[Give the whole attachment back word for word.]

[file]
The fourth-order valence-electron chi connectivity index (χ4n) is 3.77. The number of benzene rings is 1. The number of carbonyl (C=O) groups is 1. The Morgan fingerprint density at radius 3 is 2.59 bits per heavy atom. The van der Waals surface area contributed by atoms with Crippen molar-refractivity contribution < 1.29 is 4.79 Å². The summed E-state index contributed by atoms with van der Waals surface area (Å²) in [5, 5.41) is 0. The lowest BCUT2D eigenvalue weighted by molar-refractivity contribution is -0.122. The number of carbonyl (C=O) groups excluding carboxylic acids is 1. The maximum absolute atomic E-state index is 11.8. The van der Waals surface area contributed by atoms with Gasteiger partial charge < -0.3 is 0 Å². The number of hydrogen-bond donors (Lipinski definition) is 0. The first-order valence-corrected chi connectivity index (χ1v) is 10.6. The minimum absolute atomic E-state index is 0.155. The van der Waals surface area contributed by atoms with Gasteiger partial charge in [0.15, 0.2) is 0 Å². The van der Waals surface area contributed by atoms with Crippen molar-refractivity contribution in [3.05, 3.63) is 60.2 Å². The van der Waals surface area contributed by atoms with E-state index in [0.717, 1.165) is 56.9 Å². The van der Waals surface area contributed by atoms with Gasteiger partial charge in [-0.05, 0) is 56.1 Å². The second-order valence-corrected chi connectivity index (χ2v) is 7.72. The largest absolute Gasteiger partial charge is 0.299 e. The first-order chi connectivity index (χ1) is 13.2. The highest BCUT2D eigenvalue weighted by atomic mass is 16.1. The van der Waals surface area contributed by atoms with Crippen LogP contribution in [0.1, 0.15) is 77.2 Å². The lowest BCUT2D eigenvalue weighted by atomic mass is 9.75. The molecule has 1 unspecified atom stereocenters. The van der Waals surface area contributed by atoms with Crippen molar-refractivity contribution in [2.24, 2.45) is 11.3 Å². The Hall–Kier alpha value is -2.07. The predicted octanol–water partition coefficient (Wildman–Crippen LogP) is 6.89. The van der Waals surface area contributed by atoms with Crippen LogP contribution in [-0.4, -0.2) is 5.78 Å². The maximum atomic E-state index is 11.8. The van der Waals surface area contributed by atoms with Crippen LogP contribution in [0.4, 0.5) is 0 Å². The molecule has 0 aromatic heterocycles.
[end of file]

The fourth-order valence-electron chi connectivity index (χ4n) is 3.77. The number of benzene rings is 1. The number of carbonyl (C=O) groups is 1. The Morgan fingerprint density at radius 3 is 2.59 bits per heavy atom. The van der Waals surface area contributed by atoms with Crippen molar-refractivity contribution < 1.29 is 4.79 Å². The summed E-state index contributed by atoms with van der Waals surface area (Å²) in [5, 5.41) is 0. The lowest BCUT2D eigenvalue weighted by molar-refractivity contribution is -0.122. The number of carbonyl (C=O) groups excluding carboxylic acids is 1. The maximum absolute atomic E-state index is 11.8. The van der Waals surface area contributed by atoms with Gasteiger partial charge < -0.3 is 0 Å². The number of hydrogen-bond donors (Lipinski definition) is 0. The first-order valence-corrected chi connectivity index (χ1v) is 10.6. The minimum absolute atomic E-state index is 0.155. The van der Waals surface area contributed by atoms with Gasteiger partial charge in [0.15, 0.2) is 0 Å². The van der Waals surface area contributed by atoms with Crippen molar-refractivity contribution in [3.05, 3.63) is 60.2 Å². The van der Waals surface area contributed by atoms with E-state index in [0.717, 1.165) is 56.9 Å². The van der Waals surface area contributed by atoms with Gasteiger partial charge in [-0.05, 0) is 56.1 Å². The second-order valence-corrected chi connectivity index (χ2v) is 7.72. The largest absolute Gasteiger partial charge is 0.299 e. The first-order chi connectivity index (χ1) is 13.2. The highest BCUT2D eigenvalue weighted by atomic mass is 16.1. The van der Waals surface area contributed by atoms with Crippen LogP contribution in [0.1, 0.15) is 77.2 Å². The lowest BCUT2D eigenvalue weighted by atomic mass is 9.75. The molecule has 1 unspecified atom stereocenters. The van der Waals surface area contributed by atoms with Crippen molar-refractivity contribution in [2.24, 2.45) is 11.3 Å². The Hall–Kier alpha value is -2.07. The predicted octanol–water partition coefficient (Wildman–Crippen LogP) is 6.89. The van der Waals surface area contributed by atoms with Crippen LogP contribution in [-0.4, -0.2) is 5.78 Å². The maximum atomic E-state index is 11.8. The van der Waals surface area contributed by atoms with Crippen LogP contribution in [0.4, 0.5) is 0 Å². The molecule has 0 aromatic heterocycles.